How have you found managing your own SIPP?
It’s been time-consuming, fascinating, empowering and nerve-wracking. I’m going to talk about financial advice, choosing funds and investments, and finding portfolio balance in later blog entries.
How did you choose a SIPP platform?
There’s lots of information about SIPPs and the different SIPP platforms that are available on the MoneySavingExpert website. We went for Interactive Investor (ii).
How have you found working with Interactive Investor?
Good. Not only are the fees low, but they have generally answered the phone quickly and seem to be able to answer a whole range of queries. The funds we have wanted to invest in have generally been available, the initial set-up went smoothly etc.
Can you pay for financial advice out of your ii SIPP?
When I asked ii this, they told me that you can get up to £500 out of your SIPP to pay for financial advice in any one tax year. You can do this a maximum of three times during the life of your pension.
How useful this is I’m not sure, since financial advisers on the whole understandably feel they need to spend time getting to know you and your finances before issuing advice. The going rate for writing a report with recommendations seems to be more like £2K.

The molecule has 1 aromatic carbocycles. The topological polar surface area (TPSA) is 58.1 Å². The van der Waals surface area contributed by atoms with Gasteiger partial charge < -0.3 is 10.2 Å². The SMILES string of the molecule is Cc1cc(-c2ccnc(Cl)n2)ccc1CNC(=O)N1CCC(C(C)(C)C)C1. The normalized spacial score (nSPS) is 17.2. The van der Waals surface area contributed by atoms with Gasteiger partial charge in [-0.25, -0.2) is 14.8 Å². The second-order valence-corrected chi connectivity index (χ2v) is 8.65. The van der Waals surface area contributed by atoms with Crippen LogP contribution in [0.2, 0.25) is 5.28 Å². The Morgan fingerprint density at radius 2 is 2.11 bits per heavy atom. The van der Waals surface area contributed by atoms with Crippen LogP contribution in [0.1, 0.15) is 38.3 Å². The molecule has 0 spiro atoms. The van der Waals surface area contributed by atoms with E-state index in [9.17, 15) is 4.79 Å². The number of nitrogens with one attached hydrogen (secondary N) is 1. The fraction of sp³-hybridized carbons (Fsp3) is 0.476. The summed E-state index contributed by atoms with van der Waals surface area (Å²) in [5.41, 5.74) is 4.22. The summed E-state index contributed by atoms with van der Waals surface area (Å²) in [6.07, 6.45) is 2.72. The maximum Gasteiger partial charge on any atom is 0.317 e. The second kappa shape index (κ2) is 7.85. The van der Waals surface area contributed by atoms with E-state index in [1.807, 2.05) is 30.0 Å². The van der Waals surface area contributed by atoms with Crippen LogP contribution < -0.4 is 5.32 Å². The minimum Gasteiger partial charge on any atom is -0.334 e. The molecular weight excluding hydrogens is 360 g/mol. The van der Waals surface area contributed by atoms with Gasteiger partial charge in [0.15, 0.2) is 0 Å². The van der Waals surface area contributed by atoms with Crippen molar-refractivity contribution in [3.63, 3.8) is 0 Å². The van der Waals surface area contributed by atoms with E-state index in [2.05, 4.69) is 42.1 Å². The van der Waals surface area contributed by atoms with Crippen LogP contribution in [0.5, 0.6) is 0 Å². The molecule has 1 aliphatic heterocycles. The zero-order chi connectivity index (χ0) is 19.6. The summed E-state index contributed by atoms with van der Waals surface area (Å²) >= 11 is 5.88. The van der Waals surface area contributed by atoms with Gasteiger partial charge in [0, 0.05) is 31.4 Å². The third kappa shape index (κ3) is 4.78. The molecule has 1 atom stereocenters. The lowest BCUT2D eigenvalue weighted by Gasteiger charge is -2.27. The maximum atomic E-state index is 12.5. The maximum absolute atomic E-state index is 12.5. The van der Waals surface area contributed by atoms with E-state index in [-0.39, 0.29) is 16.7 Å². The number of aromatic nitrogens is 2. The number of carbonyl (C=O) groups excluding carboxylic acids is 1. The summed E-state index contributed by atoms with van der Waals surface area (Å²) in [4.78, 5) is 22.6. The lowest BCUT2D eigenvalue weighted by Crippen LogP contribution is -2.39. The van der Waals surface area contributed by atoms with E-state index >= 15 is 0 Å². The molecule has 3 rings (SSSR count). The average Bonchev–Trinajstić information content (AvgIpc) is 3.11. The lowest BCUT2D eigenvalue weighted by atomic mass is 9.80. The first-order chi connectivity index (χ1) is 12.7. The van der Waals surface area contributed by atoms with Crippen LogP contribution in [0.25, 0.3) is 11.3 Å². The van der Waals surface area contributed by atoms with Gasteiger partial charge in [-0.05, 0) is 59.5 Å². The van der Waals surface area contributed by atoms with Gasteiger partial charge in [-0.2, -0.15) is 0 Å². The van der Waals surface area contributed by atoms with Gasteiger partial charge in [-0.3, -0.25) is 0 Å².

How does the timing work when you trade a fund?
Once you’ve selected a fund and requested a trade through the ii website, it becomes ‘pending’. We noticed that when we requested a trade in the evening, it continued to show as ‘pending’ all through the next day, and showed as ‘executed’ the following morning.
At time of writing, the ii web app says: ‘Funds are valued once a day, with each Fund manager having a specified cut off time for orders to be dealt that day. Should your order be placed after this time it will be traded the next working day. Cut off times vary dependent on Fund Managers. It is completely normal for Fund orders to be pending for a number of hours or days. Should you miss the cut off time it may be around 48hrs after you have placed the order before you see a confirmed trade value.’
When choosing a fund, there seem to be different versions …
I’ll talk about selecting funds themselves in another post, but funds often have multiple versions, and you need to know which one to pick. For instance, thepath (financial advisers who say they have a particular interest in using pensions and investments as ‘a force to reverse climate change’) mention a fund they refer to as ‘Sarasin Food & Agriculture Opportunities’. (It’s part of the example portfolio on the Welcome page of their website.) I’m not recommending this fund or otherwise. If you search for this fund – for instance when you are logged into Interactive Investor using the search under the ‘research’ tab – then you will see 3 versions:
- Sarasin Food & Agriculture Opportunities Fund (Class I Acc)
- Sarasin Food & Agriculture Opportunities Fund (Class P Acc)
- Sarasin Food & Agriculture Opportunities Fund (Class P Inc)
What do ‘Acc’ and ‘Inc’ mean, and does it matter which I choose?